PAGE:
August Bebel, the leader of the SDP, did not share Luxemburg's views that now was the right time for revolution. He later recalled: "Listening to all that, I could not help glancing a couple of times at the toes of my boots to see if they weren't already wading in blood." However, he preferred Luxemburg to Eduard Bernstein and he appointed her to the editorial board of the SPD newspaper, Vorwarts (Forward). In a letter to Leo Jogiches she wrote: "The editorial board will consist of mediocre writers, but at least they'll be kosher... Now the Leftists have got to show that they are capable of governing."
Karl Liebknecht became a leading figure in the anti-militarist section of the SDP. In 1907 he published Militarism and Anti-Militarism. In the book he argued: "Militarism is not specific to capitalism. It is moreover normal and necessary in every class-divided social order, of which the capitalist system is the last. Capitalism, of course, like every other class-divided social order, develops its own special variety of militarism; for militarism is by its very essence a means to an end, or to several ends, which differ according to the kind of social order in question and which can be attained according to this difference in different ways. This comes out not only in military organization, but also in the other features of militarism which manifest themselves when it carries out its tasks. The capitalist stage of development is best met with an army based on universal military service, an army which, though it is based on the people, is not a people’s army but an army hostile to the people, or at least one which is being built up in that direction."
He then went on to argue why the socialist movement should concentrate on persuading young people to adopt the philosophy of anti-militarism: "Here is a great field full of the best hopes of the working-class, almost incalculable in its potential, whose cultivation must not at any cost wait upon the conversion of the backward sections of the adult proletariat. It is of course easier to influence the children of politically educated parents, but this does not mean that it is not possible, indeed a duty, to set to work also on the more difficult section of the proletarian youth. The need for agitation among young people is therefore beyond doubt. And since this agitation must operate with fundamentally different methods – in accordance with its object, that is, with the different conditions of life, the different level of understanding, the different interests and the different character of young people – it follows that it must be of a special character, that it must take a special place alongside the general work of agitation, and that it would be sensible to put it, at least to a certain degree, in the hands of special organizations."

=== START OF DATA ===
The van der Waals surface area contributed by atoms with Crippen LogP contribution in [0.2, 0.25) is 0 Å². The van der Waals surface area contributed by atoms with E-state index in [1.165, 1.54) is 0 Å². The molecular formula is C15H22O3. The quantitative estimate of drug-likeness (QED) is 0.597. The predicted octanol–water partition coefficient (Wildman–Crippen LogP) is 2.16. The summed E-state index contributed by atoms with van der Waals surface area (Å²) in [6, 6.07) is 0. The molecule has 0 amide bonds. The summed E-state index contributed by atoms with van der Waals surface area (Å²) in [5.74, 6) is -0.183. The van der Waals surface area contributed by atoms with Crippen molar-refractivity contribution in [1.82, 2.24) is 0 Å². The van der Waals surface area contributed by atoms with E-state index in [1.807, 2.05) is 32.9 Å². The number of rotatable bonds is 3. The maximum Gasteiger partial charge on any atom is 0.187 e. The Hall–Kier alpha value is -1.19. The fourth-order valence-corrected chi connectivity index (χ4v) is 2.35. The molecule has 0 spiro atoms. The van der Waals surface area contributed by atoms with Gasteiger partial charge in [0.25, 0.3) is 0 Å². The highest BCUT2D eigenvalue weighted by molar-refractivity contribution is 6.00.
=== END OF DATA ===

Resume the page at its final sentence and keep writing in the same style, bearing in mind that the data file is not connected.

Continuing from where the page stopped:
The authorities became very concerned about the possible impact of Militarism and Anti-Militarism. In 1907 Karl Liebknecht was arrested and imprisoned for 18 months in Lower Silesia. While in prison he was elected to the Prussian Parliament. In 1912 Liebknecht was elected to the Reichstag and was seen as one of the main leaders of the left-wing of the Social Democratic Party (SDP).
The author of Rosa Luxemburg: Her Life and Work (1940) has argued: "He (Liebknecht) never seemed to get tired... besides speaking at meetings, doing office work, and acting as defence counsel in court, he could still spend whole nights debating and drinking merrily with the comrades. And even if the street dust did cover his soul at times, it could not stifle the genuine enthusiasm which imbued all his activities. It was this devotion to the cause, the passionate temperament and this capacity for enthusiasm that Rosa valued. She recognised the true revolutionary in him, even if they sometimes disagreed on details of party tactics. They worked together and complemented each other very well, especially in the struggle against militarism and the danger of war."
Liebknecht was the only member of the Reichstag who voted against Germany's participation in the First World War. He argued: "This war, which none of the peoples involved desired, was not started for the benefit of the German or of any other people. It is an Imperialist war, a war for capitalist domination of the world markets and for the political domination of the important countries in the interest of industrial and financial capitalism. Arising out of the armament race, it is a preventative war provoked by the German and Austrian war parties in the obscurity of semi-absolutism and of secret diplomacy."